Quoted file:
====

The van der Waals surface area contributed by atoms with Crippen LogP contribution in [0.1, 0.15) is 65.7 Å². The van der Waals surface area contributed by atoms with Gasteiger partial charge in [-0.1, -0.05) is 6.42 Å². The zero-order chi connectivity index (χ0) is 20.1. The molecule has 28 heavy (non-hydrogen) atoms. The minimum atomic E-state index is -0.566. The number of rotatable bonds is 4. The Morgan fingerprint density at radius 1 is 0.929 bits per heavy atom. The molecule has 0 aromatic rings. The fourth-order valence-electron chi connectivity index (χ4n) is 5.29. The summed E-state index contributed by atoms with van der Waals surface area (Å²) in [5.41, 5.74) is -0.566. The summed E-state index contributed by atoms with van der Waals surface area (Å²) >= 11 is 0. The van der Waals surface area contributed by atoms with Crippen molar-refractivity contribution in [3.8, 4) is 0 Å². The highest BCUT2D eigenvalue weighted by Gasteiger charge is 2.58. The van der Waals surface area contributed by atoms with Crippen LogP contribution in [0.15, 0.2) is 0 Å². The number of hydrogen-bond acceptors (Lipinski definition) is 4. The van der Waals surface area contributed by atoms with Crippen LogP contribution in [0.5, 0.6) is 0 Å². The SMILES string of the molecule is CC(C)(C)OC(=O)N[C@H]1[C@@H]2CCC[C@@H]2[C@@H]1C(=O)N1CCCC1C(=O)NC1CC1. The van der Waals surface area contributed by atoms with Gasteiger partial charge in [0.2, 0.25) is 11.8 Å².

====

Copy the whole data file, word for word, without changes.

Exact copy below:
The van der Waals surface area contributed by atoms with Crippen LogP contribution in [0.1, 0.15) is 65.7 Å². The van der Waals surface area contributed by atoms with Gasteiger partial charge in [-0.1, -0.05) is 6.42 Å². The zero-order chi connectivity index (χ0) is 20.1. The molecule has 28 heavy (non-hydrogen) atoms. The minimum atomic E-state index is -0.566. The number of rotatable bonds is 4. The Morgan fingerprint density at radius 1 is 0.929 bits per heavy atom. The molecule has 0 aromatic rings. The fourth-order valence-electron chi connectivity index (χ4n) is 5.29. The summed E-state index contributed by atoms with van der Waals surface area (Å²) in [5.41, 5.74) is -0.566. The summed E-state index contributed by atoms with van der Waals surface area (Å²) >= 11 is 0. The van der Waals surface area contributed by atoms with Crippen molar-refractivity contribution in [3.8, 4) is 0 Å². The highest BCUT2D eigenvalue weighted by Gasteiger charge is 2.58. The van der Waals surface area contributed by atoms with Crippen LogP contribution in [0.15, 0.2) is 0 Å². The number of hydrogen-bond acceptors (Lipinski definition) is 4. The van der Waals surface area contributed by atoms with Crippen LogP contribution in [0.5, 0.6) is 0 Å². The SMILES string of the molecule is CC(C)(C)OC(=O)N[C@H]1[C@@H]2CCC[C@@H]2[C@@H]1C(=O)N1CCCC1C(=O)NC1CC1. The van der Waals surface area contributed by atoms with Gasteiger partial charge in [0.2, 0.25) is 11.8 Å².